For 43 years, the old gang from the 7th Infantry Division wondered what had happened to their buddy Foy Garris, the moonshiner's boy from North Carolina.
Dead, they figured. Wasted away by the fever that left him sagging in a ditch in 1951 while they surged north across the 38th parallel, toward their own little hells. Years later they checked a few archives but found nothing and gave up.
Wars are like that. Buddies die or get separated. Fathers and sons vanish without a trace, or come home with so little to say that their families wonder what must have happened. And in the case of the Korean War, such mysteries have often stayed unsolved. It was the war no one talked about much or documented to any great degree.
The big picture was well known: the grim arithmetic of 37,000 Americans lost in a three-year Cold War standoff. But, sandwiched between the triumph of World War II and the televised ignominy of Vietnam, much of its vital information always seemed just out of reach.
Then came the Internet, and one day a few years ago Patricia Layne began gushing about its powers to her dad, a retired aluminum worker in Richmond, Va., named Foy Garris.
"You know, I'd love to get in touch with my old Army buddies," Garris told his daughter. So she posted his name in a chat room. His phone began to ring. In September, Garris and four Army pals will hold their third reunion, happily rejoined in a kinship of memories only they understand.
So it goes with the soldiers of the "Forgotten War," which began 50 years ago today. Only belatedly did they get their memorial on the Mall in Washington, and only belatedly have many of them and their loved ones come to terms with the ghosts of loss and memory.
One need merely browse a few Korean War Web site to witness the bloom of rediscovery: A son seeks the buddies of his late dad, a veteran zeroes in on the guy who saved his life, a daughter pieces together her father's final moments.
"I'm not sure why I waited so long to ask questions," said Vincent A. Krepps of Towson, a veteran of Korea who didn't find out until last year what had become of his twin brother, who died in a prisoner-of-war camp.
Korea veterans "waited too long to do everything," Krepps said, "and I think if it wasn't for the Vietnam veterans we probably wouldn't have done everything we've done. ... There are still a whole lot of records that families are trying to get a hold of that are classified. But it is tough to get information anywhere on the Korean war."
"My dad was in the 2nd Division, 38th Regiment, Fox Company. ... I am 31 now, and yet there are still stories Dad won't tell me. I don't think it's because he believes I can't handle it, I just don't think he wants to remember it. Since I've been on the net, I've found other people in his unit and have brought out a few more stories and perhaps better memories that he will talk about."- Web site posting by Lance Azbell, Chicago.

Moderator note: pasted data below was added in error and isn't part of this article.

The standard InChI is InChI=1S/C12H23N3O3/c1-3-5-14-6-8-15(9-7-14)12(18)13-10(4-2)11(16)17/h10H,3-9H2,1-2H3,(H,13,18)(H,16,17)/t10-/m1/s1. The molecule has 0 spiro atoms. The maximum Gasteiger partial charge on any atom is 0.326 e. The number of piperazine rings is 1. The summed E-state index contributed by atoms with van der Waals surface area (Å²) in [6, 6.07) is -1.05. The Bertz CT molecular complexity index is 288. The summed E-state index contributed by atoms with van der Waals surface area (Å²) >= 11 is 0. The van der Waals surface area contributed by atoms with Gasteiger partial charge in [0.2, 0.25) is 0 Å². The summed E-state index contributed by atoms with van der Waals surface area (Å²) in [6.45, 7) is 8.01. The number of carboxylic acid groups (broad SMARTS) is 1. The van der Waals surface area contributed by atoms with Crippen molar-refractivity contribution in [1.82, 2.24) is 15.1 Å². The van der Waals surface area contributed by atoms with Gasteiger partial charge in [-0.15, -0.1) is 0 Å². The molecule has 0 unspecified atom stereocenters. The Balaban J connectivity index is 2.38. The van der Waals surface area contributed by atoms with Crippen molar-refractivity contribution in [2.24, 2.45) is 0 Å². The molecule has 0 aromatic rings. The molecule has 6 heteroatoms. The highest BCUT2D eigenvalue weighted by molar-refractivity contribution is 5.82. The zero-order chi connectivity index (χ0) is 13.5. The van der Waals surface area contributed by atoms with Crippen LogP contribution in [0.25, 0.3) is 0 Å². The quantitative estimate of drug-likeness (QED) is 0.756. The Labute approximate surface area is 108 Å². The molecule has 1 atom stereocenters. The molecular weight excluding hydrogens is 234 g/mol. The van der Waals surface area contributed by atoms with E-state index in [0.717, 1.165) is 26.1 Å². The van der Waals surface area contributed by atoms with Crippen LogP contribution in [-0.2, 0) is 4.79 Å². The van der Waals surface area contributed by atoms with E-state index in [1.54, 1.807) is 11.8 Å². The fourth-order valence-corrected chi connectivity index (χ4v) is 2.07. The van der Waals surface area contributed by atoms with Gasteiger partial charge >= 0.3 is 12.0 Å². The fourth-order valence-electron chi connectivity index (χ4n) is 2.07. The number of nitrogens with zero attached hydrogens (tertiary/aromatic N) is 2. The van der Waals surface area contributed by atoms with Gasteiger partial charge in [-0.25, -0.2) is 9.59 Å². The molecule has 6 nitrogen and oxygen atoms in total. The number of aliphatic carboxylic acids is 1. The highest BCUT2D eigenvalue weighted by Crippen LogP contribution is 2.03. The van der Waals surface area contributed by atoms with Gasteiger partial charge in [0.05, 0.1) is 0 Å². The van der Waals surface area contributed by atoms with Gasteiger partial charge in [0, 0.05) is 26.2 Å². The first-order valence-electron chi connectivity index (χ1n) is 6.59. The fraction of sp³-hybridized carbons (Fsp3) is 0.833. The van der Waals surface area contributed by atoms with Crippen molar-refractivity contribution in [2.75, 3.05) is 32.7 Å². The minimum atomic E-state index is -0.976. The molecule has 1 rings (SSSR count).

Foy Garris, 70, can tell you plenty about things he'd rather not remember. There was the 10-year-old Korean boy who was watching Garris' unit clear a mine field until an explosion blew a rock toward the boy, tearing his arm off. There was the Korean mother Garris noticed seated against a wall, eyes closed, with her baby crying in a backpack. He went to see if he could help. The woman was dead.
"I had nightmares for about the first five years I was back," Garris said. "I'd wake up screaming. It's probably the reason I drink a lot of beer."
It's one reason he always had a yearning for his pals from his old infantry unit. Who else would understand what he'd gone through, yet could also remember the better moments - the laughs, the beers, the way none of them even knew where Korea was or what it looked like until they went ashore, tossed into the frenzy of battle?
To his buddies, Garris was the mountain boy from Elkin, N.C., population 3,000, the guy who knew a thing or two that they didn't.
"I was sort of a leader when it came to drinking and smoking," he said. "My people made moonshine whiskey. I grew up eight miles away from Junior Johnson," the NASCAR legend who got his driver's training running "white lightning" through the hills.
His buddies' most lasting memory of Garris was the image of a feverish young man moaning in a ditch. They were advancing, but he was too sick to move, perhaps too sick to live more than a few days.
He lost 40 pounds in three weeks, and doctors later called his ailment hemorrhagic fever, a malady that still takes lives. Even after he recovered, the Army wouldn't discharge him until he gained most of the weight back.
For a year, he worked for a friend in Elkin. Then he moved to Richmond to work for Reynolds Aluminum, staying there for 30 years, until his retirement. His four best pals never knew, although one from Minnesota checked records in North Carolina, only to come up empty-handed.
In the meantime, Garris married and raised four children. They all heard his war stories, including Patricia, now 41 and married.